Blue Cross & Blue Shield of Rhode Island Submits 2011 Small and Large Group Rate Requests to Office of the Health Insurance Comm
(Providence, RI, May 17, 2010) - With the state's annual healthcare expenditures expected to exceed $9 billion in 2010, double what they were 10 years ago, Blue Cross & Blue Shield of Rhode Island (BCBSRI) today asked the Office of the Health Insurance Commissioner (OHIC) to approve increases in 2011 rates an average of 12.4 percent for small groups and 13.4 percent for large groups. Under new OHIC regulations, all of the state's insurers must submit 2011 rate requests by May 17. However, any premium changes resulting from the filing will not go into effect until January 1, 2011, and no group will experience more than one rate increase in any 12-month period.
Premium costs directly reflect the increasing cost of healthcare," said Gus Manocchia, M.D., BCBSRI vice president and chief medical officer. "Driven primarily by hospital and prescription drug increases, the cost of providing medical care continues to significantly exceed inflation. Given these circumstances, premium rates have not been able to keep pace with increasing medical claims costs, which for BCBSRI were approximately $1.5 billion in 2009."
Dr. Manocchia explained that hospital costs now account for approximately 42 percent of BCBSRI member claims, standing out as the most significant driver of rising healthcare costs, with prescription drugs and outpatient services also contributing to cost increases.
"We realize that these cost increases cannot-and should not-continue," said Dr. Manocchia. "That's why BCBSRI is taking aggressive short and long-term steps to not only moderate healthcare costs, but to also partner with the state's healthcare providers to improve the quality of care provided to our members."
Among the many cost-saving initiatives being undertaken by the company, Dr. Manocchia said that BCBSRI will moderate hospital reimbursement costs by striving to limit future hospital reimbursements to no more than that of inflation. The company is also expanding several successful cost-control programs, including those designed to encourage the use of generic drugs, eliminate medically unnecessary imaging, and prevent medical fraud and abuse.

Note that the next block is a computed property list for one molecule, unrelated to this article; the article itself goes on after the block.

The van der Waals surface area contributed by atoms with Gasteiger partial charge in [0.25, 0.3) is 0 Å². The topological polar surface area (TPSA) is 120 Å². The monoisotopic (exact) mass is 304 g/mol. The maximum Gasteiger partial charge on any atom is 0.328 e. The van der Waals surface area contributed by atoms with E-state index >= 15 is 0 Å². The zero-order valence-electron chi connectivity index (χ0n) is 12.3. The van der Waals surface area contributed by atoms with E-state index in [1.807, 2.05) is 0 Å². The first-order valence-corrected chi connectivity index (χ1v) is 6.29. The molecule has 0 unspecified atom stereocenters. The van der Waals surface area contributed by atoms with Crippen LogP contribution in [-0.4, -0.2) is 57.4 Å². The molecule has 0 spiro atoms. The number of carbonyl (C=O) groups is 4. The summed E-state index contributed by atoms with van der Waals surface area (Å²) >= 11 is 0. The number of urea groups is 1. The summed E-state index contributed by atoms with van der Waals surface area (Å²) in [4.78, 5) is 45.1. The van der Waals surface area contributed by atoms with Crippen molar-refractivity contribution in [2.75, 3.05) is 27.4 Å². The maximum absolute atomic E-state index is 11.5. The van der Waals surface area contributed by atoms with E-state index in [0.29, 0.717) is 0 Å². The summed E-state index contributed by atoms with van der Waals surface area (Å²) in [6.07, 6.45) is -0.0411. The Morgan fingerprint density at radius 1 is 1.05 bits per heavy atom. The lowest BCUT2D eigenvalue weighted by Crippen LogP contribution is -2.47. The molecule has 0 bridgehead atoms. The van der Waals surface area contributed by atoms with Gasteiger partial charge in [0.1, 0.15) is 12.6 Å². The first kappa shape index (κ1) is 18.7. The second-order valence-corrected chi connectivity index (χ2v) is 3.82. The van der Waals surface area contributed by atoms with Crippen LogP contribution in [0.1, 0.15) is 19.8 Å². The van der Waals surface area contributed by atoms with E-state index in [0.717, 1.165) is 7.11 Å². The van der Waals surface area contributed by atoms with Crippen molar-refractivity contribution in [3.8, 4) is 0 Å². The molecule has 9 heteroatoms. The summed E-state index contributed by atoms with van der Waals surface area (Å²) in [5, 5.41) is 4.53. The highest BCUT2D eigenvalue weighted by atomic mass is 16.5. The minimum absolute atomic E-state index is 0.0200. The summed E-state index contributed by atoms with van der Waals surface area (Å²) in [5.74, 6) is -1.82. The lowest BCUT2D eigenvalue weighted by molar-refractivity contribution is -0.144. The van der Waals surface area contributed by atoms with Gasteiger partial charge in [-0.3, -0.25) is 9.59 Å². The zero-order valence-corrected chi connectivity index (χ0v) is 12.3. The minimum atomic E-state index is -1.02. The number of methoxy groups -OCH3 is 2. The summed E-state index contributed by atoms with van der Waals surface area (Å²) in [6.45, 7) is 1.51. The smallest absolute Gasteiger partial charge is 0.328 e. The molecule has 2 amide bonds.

According to Dr. Manocchia, BCBSRI is also committed to significantly reducing the company's operating expenses over the next two years, and will continue efforts to aggressively manage every dollar spent while still providing superior service to its members and customers.
Longer term, BCBSRI is continuing to implement its plans to control costs by supporting improvements in the local healthcare delivery system. As recently as last week, the health insurer announced a four-year collaborative agreement with the state's largest primary care practice, Rhode Island Primary Care Physicians Corporation, which cares for approximately 120,000 BCBSRI members, to transform into what will ultimately become the largest and most comprehensive patient centered medical home (PCMH) program in Rhode Island. PCMHs are an innovative business model designed to improve patients' health and to moderate long-term healthcare costs through an emphasis on preventive, proactive, and coordinated care.
"There is no question that our current healthcare system is too expensive," the BCBSRI chief medical officer said. "That's why BCBSRI is so committed to supporting local healthcare providers in their pursuit of exciting new initiatives such as PCMHs and coordinated care, which have been proven in early pilot studies to measurably improve health and lower costs long-term. In fact, according to a new study in the May issue of Health Affairs, every $1 invested in a PCMH returned $1.50 in savings, mostly by keeping patients out of the emergency room and the hospital. As an added benefit, PCMH patients also ‘reported better care experiences.'"
However, he concluded, such sweeping changes will take time. "For the immediate future, as BCBSRI undertakes the important task of impacting the cost and quality of the local healthcare delivery system, premium rates must better reflect the actual cost of providing healthcare coverage," Dr. Manocchia said.
Blue Cross & Blue Shield of Rhode Island is the state's leading health insurer and covers more than 600,000 members. Blue Cross and Blue Shield of Rhode Island is an independent licensee of the Blue Cross and Blue Shield Association.